Did You Forget About Nutrient Status?
Memory is unreliable, especially when it comes to what we eat. A report published this week challenges the data generated in the National Health and Nutrition Examination Survey (NHANES) for caloric intake, asserting that the data are so flawed they’re essentially useless. Why would the public be so interested in something as nuanced as the technical limitations of nutrient assessments?
The answer is because these data are used by lawmakers to inform nutrition policy, case in point: the US Dietary Guidelines. This report, authored by Dr. Edward Archer of the University of Alabama at Birmingham, is focused on the discrepancy between reported caloric intake (which is small) and the ever increasing obesity epidemic (which is big). He argues that memory based dietary assessments, like the 24 hour recall used in NHANES, are inherently flawed because memory is unreliable (among other reasons). Dr. Archer goes on to state that this “may explain why nutrition recommendations are continually changing and the average consumer is confused as to what constitutes a healthy diet.”
This isn’t the first time that this debate has happened. In fact, the start of 2015 marked another set of similar articles vilifying and defending memory based dietary assessments and their role in nutrition research, which were also covered in Talking Nutrition. Clearly, there are parallels when it comes to micronutrient research – that dietary intake surveys can be problematic (but I wouldn’t say that they are without value), and that objective measures such as biochemical assessments should be better utilized. We see similar discrepancies in micronutrient research: for example, the most common nutrient deficiency as measured by blood status is vitamin B6 according to the CDC, yet from a dietary intake perspective is not listed as a shortfall nutrient by the Dietary Guidelines Advisory Committee.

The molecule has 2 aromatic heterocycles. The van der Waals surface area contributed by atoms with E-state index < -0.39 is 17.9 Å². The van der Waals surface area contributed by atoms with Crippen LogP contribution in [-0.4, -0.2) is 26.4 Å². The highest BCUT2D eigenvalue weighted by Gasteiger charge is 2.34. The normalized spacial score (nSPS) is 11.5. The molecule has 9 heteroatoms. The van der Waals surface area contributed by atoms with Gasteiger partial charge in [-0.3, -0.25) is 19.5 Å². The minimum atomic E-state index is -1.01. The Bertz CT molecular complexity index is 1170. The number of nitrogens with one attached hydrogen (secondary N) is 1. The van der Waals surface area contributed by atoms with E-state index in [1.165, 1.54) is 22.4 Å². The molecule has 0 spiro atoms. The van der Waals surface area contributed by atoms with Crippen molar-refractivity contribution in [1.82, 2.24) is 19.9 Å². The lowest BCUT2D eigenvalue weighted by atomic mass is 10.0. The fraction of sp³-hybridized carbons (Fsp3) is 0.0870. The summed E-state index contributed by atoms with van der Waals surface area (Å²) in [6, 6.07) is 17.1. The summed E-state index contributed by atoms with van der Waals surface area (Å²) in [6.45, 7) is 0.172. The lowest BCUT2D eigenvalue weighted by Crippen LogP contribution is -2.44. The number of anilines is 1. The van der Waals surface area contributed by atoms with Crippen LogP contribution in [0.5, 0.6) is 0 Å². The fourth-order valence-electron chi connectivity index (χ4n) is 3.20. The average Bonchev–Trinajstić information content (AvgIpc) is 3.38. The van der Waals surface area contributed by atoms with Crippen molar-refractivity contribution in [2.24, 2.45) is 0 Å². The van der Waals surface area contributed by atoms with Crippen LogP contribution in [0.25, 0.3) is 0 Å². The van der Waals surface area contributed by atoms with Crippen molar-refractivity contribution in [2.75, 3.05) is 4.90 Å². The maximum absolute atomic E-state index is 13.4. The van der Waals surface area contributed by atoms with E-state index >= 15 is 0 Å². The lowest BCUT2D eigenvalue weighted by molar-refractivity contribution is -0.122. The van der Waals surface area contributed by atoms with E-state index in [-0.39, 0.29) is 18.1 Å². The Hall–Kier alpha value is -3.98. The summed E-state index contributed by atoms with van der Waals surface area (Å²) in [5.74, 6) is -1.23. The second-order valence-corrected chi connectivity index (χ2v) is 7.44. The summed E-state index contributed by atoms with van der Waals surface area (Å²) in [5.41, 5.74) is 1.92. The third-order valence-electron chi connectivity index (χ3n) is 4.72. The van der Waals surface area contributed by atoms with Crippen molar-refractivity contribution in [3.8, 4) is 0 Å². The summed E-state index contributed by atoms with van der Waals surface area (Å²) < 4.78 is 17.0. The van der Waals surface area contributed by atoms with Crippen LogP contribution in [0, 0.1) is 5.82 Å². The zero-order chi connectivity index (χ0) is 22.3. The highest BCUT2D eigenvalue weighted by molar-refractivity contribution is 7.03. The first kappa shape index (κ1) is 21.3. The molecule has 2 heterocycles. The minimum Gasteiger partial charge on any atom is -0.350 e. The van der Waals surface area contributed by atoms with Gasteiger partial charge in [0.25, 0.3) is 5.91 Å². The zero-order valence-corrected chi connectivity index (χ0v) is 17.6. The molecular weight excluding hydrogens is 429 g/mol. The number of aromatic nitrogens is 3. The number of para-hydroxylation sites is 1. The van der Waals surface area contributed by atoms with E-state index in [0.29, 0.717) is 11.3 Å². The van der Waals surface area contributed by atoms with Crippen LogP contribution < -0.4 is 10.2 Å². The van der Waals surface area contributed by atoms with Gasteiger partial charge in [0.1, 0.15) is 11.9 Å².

I believe that in the coming years we will continue to see an increasing trend of utilizing more objective methods of nutrient assessment, both for caloric intake as well as micronutrients. There is a growing interest in expanding these technologies on devices like smartphones (so called “m-Health” application), and once this technology becomes more accessible to researchers and the general public I believe this debate will end. In the meantime, while we need to remain cognizant of the limitations of traditional intake assessments, we need to continue to work towards developing more objective assessment methods.
Archer E, Pavela G, Lavie CJ. The inadmissibility of What We Eat In America and NHANES dietary data in nutrition and obesity research and the formulation of the scientific foundation of the national Dietary Guidelines. Mayo Clinic Proceedings 2015; epub ahead of print.